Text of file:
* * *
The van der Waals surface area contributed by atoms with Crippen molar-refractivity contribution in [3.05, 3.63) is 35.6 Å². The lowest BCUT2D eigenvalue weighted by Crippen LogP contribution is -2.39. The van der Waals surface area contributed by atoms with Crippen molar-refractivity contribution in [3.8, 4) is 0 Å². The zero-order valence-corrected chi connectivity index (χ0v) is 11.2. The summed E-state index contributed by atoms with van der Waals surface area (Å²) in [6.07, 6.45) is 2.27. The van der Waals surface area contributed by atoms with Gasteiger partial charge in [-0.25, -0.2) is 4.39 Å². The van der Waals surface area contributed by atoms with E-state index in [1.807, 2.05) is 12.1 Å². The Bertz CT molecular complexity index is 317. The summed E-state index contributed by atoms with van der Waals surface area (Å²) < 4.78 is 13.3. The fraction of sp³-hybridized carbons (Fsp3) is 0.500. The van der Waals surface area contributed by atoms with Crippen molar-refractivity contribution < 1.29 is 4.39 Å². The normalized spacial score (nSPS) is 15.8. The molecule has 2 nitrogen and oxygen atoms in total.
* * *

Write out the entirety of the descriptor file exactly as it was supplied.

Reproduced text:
The van der Waals surface area contributed by atoms with Crippen molar-refractivity contribution in [3.05, 3.63) is 35.6 Å². The lowest BCUT2D eigenvalue weighted by Crippen LogP contribution is -2.39. The van der Waals surface area contributed by atoms with Crippen molar-refractivity contribution in [3.8, 4) is 0 Å². The zero-order valence-corrected chi connectivity index (χ0v) is 11.2. The summed E-state index contributed by atoms with van der Waals surface area (Å²) in [6.07, 6.45) is 2.27. The van der Waals surface area contributed by atoms with Gasteiger partial charge in [-0.25, -0.2) is 4.39 Å². The van der Waals surface area contributed by atoms with E-state index in [1.807, 2.05) is 12.1 Å². The Bertz CT molecular complexity index is 317. The summed E-state index contributed by atoms with van der Waals surface area (Å²) < 4.78 is 13.3. The fraction of sp³-hybridized carbons (Fsp3) is 0.500. The van der Waals surface area contributed by atoms with Crippen molar-refractivity contribution < 1.29 is 4.39 Å². The normalized spacial score (nSPS) is 15.8. The molecule has 2 nitrogen and oxygen atoms in total.